During the supposed dark age of the Cold War from 1945 to 1989, the recognition that the Soviet Union was at least as militarily powerful as the United States imposed the disciplines of realism and restraint on US policymakers. But since the Berlin Wall came down, the Warsaw Pact was dissolved and the Soviet Union peacefully disassembled, that restraint has vanished.

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The American Disease: I Deserve to Get Away with Anything and Everything, by Charles Hugh Smith

From Charles Hugh Smith, at oftwominds.com:

The only thing as grandiose as this sense of entitlement is the hubris it engenders.

Here’s the American Disease in a nutshell: entitlement and power means you never have to apologize for anything. Public relations might require a grudging, insincere quasi-apology, but the person with power can’t evince humility or shame–he or she doesn’t have any.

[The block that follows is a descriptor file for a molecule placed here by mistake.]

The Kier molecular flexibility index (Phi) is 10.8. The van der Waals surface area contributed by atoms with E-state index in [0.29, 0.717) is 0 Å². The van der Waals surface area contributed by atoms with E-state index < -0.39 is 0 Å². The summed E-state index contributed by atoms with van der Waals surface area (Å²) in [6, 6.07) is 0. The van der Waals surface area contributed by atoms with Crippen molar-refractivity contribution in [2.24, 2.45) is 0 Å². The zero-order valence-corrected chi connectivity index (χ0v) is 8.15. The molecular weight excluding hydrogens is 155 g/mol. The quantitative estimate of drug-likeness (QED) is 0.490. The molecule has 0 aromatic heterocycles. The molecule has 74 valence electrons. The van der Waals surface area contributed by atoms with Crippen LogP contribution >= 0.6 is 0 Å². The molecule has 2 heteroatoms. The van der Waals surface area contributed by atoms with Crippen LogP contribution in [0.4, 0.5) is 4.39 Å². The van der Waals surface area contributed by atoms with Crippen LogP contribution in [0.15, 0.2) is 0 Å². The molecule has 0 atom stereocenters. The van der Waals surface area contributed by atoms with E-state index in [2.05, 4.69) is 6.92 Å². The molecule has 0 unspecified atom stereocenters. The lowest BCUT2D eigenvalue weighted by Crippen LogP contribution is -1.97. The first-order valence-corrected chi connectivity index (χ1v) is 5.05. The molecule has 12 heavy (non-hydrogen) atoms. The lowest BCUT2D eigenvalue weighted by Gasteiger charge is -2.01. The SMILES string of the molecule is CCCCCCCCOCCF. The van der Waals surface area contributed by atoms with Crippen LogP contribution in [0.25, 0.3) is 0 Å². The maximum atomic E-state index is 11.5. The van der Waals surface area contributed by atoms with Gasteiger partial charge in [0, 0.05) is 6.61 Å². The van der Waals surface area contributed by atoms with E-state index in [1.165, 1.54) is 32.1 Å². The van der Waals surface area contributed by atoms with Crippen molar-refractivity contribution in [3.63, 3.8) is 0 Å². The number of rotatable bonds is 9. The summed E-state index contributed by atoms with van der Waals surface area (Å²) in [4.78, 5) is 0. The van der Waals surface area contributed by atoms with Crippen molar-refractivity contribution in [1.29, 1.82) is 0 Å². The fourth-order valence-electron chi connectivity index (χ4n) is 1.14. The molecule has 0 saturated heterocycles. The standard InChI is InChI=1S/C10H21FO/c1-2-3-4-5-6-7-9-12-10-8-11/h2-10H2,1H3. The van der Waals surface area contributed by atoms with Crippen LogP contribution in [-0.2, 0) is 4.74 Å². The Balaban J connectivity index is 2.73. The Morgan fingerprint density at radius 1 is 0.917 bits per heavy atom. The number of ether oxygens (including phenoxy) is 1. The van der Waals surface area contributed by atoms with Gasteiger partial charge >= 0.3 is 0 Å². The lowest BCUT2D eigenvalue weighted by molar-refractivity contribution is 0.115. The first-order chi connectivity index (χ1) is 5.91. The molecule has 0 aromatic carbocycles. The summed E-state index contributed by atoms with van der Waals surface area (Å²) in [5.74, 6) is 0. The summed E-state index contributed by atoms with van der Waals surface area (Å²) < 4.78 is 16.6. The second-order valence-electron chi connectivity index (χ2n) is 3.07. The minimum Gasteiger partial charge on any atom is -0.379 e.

What the American with power does have in nearly limitless abundance is a grandiose yet unacknowledged sense of entitlement and a volcanic sense of indignation. For the powerful feel entitled not to be questioned, and entitled to the supreme arrogance of never apologizing for anything.

Their indignation at being pressed to account for their decisions knows no bounds–how dare anyone question my actions? It’s outrageous! I don’t deserve this!

The most entitled and indignant couple in America might well be Bill and Hillary Clinton, famously crying poor while assembling a net worth in excess of $100 million.

Their resentment at being challenged to account for their actions is palpable. When questioned about his sordid encounters in the White House, Bill Clinton’s body language and tortured, seething responses spoke of a grandiose entitlement to get away with anything and everything. We could almost hear his inner dialog: “Nobody questioned Jack Kennedy’s multiple affairs–I deserve to get away with it, too.”

To continue reading: The American Disease